Hide and Seek looks like a horror movie and moves like a thriller. As far as I'm concerned, this is a very good thing since it enables writer/director Huh Jung to liberally borrow and twist genre conventions to make his debut film an unpredictable slice of edge-of-your-seat fun. The climax goes on a bit too long and occasionally feels like it has been plucked out of a different movie altogether but by that point you will likely be too wrung out to care.
After a nerve-racking intro that shows a young woman being meticulously stalked and killed by a strange figure wearing a motorcycle helmet, the film introduces its central characters. Sung-soo (Son Hyun-Joo) is a successful café owner who recently brought his family, including his wife Min-ji (Chun Mi-Sun) and two kids, over from America to settle down in Seoul. He leads a charmed life with all the cushy trappings of an upper crust existence. Despite all the outward indicators of success, Sung-soo seems to be a withdrawn and nervous individual. He suffers from some strong OCD tendencies and is haunted by childhood events that slowly come to light. In essence, they are related to his adoption at a young age and an awful incident his adoptive brother may or may not have been responsible for.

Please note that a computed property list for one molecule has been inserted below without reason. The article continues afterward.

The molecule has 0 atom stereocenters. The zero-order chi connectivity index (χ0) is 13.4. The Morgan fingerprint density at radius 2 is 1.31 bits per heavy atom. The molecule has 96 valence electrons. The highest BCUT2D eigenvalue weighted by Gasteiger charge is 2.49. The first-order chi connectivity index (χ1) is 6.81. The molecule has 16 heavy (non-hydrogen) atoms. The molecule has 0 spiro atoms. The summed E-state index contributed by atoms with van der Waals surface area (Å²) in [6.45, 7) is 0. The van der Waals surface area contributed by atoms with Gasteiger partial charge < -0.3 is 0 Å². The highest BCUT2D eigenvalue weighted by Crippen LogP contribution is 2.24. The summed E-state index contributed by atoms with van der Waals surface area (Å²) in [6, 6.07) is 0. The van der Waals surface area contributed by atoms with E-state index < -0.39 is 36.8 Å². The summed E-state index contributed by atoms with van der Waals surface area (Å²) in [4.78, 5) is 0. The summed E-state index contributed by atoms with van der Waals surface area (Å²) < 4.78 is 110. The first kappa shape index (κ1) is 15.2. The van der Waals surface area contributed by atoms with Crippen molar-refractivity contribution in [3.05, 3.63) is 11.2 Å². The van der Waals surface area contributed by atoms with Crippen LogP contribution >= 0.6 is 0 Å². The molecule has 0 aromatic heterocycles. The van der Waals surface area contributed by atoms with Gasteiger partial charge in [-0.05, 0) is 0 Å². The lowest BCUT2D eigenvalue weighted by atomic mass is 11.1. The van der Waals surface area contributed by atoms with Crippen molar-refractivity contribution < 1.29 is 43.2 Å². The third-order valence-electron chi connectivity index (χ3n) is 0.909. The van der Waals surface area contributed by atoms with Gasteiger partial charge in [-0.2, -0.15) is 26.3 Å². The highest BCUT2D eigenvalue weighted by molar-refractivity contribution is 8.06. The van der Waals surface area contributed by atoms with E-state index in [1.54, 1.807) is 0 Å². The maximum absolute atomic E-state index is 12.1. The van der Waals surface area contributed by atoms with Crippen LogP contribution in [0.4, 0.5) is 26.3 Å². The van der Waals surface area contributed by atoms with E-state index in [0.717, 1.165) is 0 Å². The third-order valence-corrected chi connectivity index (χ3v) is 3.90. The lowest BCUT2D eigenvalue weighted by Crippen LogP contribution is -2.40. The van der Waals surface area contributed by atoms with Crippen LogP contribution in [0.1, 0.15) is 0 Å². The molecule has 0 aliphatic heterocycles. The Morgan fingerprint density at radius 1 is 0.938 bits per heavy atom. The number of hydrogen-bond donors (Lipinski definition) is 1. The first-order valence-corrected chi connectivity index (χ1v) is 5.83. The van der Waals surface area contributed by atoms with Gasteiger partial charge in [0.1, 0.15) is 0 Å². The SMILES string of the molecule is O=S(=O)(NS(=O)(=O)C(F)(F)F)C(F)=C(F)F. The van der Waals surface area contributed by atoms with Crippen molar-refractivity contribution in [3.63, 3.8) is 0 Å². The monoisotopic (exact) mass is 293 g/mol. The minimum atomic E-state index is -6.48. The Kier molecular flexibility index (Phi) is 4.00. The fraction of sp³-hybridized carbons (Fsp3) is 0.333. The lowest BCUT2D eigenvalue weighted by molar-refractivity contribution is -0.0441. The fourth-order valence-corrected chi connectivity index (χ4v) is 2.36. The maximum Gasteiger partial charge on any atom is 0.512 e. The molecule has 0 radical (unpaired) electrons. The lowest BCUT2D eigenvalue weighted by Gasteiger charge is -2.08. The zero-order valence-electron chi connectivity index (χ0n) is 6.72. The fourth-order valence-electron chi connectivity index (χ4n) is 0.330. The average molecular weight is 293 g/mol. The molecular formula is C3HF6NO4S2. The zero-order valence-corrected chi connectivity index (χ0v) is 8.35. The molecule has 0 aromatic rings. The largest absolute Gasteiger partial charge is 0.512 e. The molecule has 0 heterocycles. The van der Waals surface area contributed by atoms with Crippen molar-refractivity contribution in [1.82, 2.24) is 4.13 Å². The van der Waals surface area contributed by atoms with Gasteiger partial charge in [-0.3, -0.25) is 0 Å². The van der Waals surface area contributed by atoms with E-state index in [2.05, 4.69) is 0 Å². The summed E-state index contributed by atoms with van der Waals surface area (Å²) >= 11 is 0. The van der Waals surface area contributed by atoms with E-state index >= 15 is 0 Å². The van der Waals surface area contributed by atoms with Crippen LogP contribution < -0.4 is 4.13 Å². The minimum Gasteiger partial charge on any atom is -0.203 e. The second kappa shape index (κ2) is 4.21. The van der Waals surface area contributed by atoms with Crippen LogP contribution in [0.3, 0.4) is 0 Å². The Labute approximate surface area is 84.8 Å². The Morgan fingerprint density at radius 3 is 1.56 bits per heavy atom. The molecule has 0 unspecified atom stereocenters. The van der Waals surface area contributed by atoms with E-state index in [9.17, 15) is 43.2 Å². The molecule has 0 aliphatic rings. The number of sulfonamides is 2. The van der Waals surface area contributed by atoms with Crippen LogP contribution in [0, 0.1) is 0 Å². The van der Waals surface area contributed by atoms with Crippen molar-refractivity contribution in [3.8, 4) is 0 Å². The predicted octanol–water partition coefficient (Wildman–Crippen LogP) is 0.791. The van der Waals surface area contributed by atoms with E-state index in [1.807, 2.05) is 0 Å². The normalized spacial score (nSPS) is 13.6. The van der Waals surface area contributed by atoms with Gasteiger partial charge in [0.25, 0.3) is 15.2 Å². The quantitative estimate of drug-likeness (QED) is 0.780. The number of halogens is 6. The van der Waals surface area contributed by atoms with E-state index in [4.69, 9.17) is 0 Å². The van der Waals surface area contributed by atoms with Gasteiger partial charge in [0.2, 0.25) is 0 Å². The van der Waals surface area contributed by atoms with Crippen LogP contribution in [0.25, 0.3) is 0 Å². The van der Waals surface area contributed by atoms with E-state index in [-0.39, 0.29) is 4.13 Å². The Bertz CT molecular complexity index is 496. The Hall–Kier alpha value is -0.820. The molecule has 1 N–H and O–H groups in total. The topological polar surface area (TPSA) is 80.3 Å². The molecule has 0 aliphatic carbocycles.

Speaking of Sung-soo's brother, he's the catalyst for the horrific chain reaction that is soon to spiral out of control. You see, Sung-soo and his brother haven't spoken in years but when the brother goes missing, Sung-soo gets drawn into the sad mystery of his solitary existence. We quickly find out that the brother lived in a rundown apartment (in the same building that the opening murder took place in) and was widely considered a creep by his neighbors including Joo-hee (Moon Jung-Hee), an anxious mom trying to protect her little girl from her unsavory environment. If the pervy brother truly is missing, then who's the helmeted killer living in his apartment? Sung-soo and his family will find out the answer to that question the hard way as the murderous stranger follows them back home to splash a little blood onto their immaculately sanitized lives.
For much of its running time, Hide and Seek is a tightly coiled thriller that is fueled by two very reliable power sources: atmosphere and pacing. Huh Jung cultivates the film's off-kilter atmosphere by drawing a sharp line between Sung-soo's sterile modernity and his brother's grimy decay. It's stunning to see how just a short drive to his city's outskirts makes Sung-soo a fish out of water; ill-equipped to deal with a danger he doesn't even understand. By the same token, when Sung-soo and his family bring back something more than they bargained for, we feel the discomfort of two alien worlds colliding. Similarly, the pacing is so propulsive that we readily ignore elements that may strain credibility and focus on the mysterious minutiae that the film nudges our way. This demonstrates an expertise on Huh Jung's part that draws even sharper attention to the fact that this is just his first feature film.